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For his graduation project last year at Tokyo University of the Arts, Noritaka Tatehana crafted a pair of shoes that looked like go-go boots for an alien, replete with 10-inch platform soles and a heel-less form that appeared to defy gravity. His professors were less than enthusiastic. “They didn’t see the value,” recalls Tatehana, 26. “The university is very conservative. They do not like the avant-garde, the cutting edge.”
This story first appeared in the August 15, 2011 issue of WWD. Subscribe Today.
Undeterred, he began e-mailing stylists and one of the few responses came from Nicola Formichetti, who asked him to create a pair for none other than Lady Gaga. Since then, the pop star has worn Tatehana’s outlandishly tall shoes on multiple occasions: in the video for her 2010 hit song “Alejandro” (a nude leather style), to a Taipei yoga studio, of all places, in July (black, adorned with gold thornlike spikes) and later that month at an appearance in Singapore (transparent vinyl). Tatehana gifted Gaga her first pair (plain black leather) and she subsequently ordered 14 more styles after that. The two then struck an exclusive deal that the cobbler would not work for any other musician.
Gaga is not Tatehana’s only coup. He also snagged a spot in Valerie Steele’s “Japan Fashion Now” exhibition at New York’s Fashion Institute of Technology, which wrapped its extended run this past spring, and then bagged another customer in the form of Steele’s close friend, Daphne Guinness. She has since bought six pairs of Tatehana’s shoes, one of which is covered in black Swarovski crystals. “It’s their defiant structure I love,” says Guinness, who would not reveal how much she paid. “They are a marvel of engineering and appeal to my sense of humor.”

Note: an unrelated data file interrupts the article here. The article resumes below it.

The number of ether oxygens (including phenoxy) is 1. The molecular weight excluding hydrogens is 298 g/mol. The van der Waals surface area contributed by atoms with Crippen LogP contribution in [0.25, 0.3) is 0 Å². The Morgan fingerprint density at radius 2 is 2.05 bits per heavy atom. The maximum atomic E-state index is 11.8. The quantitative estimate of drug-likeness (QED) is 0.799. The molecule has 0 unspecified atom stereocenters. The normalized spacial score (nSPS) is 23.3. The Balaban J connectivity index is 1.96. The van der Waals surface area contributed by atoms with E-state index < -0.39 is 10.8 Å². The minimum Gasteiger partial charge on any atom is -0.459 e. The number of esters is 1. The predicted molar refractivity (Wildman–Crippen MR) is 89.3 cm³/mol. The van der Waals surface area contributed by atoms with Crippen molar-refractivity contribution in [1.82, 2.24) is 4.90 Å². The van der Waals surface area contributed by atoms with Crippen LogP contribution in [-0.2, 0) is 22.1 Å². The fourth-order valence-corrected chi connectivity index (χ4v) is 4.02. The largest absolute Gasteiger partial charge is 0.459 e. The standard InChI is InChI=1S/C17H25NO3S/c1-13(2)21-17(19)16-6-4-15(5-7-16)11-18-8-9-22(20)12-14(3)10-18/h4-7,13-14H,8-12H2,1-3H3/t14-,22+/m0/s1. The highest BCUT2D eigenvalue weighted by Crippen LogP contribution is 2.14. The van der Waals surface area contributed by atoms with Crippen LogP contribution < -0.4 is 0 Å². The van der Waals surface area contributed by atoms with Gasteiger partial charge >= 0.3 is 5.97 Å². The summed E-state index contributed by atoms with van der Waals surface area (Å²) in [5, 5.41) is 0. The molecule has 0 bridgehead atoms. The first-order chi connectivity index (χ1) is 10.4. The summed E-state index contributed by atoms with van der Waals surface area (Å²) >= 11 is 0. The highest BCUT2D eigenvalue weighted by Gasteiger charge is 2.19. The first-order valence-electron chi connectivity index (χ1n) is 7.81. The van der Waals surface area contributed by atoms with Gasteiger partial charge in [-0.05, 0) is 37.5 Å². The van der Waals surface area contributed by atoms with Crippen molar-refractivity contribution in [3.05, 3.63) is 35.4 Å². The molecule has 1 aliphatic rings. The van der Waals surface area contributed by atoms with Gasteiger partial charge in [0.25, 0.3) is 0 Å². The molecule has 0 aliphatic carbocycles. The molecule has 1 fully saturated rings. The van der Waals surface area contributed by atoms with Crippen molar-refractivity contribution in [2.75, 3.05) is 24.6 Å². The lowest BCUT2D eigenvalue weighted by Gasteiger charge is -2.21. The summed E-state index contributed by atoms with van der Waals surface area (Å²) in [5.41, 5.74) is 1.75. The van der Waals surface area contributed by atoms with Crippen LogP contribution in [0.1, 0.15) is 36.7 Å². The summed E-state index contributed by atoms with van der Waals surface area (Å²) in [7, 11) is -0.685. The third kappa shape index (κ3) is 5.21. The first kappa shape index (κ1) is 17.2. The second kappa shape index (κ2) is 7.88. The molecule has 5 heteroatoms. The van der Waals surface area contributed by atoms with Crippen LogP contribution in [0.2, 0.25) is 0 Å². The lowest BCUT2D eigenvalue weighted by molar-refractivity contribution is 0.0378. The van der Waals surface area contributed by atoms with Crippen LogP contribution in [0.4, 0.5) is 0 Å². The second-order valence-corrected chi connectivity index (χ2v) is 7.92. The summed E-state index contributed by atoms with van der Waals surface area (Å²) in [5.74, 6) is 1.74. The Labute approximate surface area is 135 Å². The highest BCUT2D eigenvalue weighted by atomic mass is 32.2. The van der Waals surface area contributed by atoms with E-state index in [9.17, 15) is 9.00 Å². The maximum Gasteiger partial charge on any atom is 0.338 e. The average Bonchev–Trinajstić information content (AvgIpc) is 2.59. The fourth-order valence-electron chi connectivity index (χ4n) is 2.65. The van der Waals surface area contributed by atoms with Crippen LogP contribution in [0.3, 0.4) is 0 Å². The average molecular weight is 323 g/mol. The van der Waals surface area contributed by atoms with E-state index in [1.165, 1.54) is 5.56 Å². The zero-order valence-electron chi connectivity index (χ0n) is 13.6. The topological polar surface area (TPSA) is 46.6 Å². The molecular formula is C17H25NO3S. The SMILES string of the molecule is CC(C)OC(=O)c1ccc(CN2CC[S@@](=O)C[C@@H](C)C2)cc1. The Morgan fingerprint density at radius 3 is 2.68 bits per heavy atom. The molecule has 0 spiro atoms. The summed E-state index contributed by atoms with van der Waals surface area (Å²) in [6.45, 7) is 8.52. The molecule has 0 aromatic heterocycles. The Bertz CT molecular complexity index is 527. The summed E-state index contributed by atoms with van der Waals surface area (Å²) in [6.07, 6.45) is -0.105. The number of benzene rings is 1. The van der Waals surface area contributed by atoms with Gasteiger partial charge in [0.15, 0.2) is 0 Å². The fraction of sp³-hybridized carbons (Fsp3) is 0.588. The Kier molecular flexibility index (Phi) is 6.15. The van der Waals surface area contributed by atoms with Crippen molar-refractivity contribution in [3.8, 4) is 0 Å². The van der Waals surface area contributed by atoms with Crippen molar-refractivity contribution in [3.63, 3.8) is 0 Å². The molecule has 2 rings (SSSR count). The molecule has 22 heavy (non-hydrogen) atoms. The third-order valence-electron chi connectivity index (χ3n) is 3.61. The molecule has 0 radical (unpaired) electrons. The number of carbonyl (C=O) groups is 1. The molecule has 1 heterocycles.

Rei Kawakubo also took a liking to Tatehana’s designs, so much so that she devoted a case to them at her Comme des Garçons Trading Museum space in Tokyo, where they were on display from late March through early July. “Rei has been like a mentor to me since my school days so [the meeting] was very nerve-wracking,” said Tatehana, adding that Kawakubo peppered him with questions about his shoes—most notably how to wear them. “I said it is like wearing your high-heel shoes, but she said she doesn’t wear high-heel shoes, so she doesn’t know what that means.”
Tatehana’s extreme designs—inspired by “chopine” platform shoes, circa 16th-century Italy, as well as the high wooden clogs worn in Edo during the 18th century—are available through his Web site (boutique.noritakatatehana.com) with prices ranging from $4,100 for a pair in smooth leather to $15,000 for stunners bedecked in Swarovski Elements. The designer makes everything by hand, with the help of his two workshop assistants, so orders can take up five months to complete.
Impossible though Tatehana’s creations look, he maintains that his work can function as, well, shoes. He designed the footwear for the fall fashion show of Tokyo-based label Somarta and, he notes, “apparently the models could walk and run backstage.” That said, he hopes to eventually expand his business with a secondary collection of more wearable, everyday shoes, as well as apparel. Details have yet to be determined, but Tatehana confirms that distribution will remain on the exclusive side. Lady Gaga, are you listening?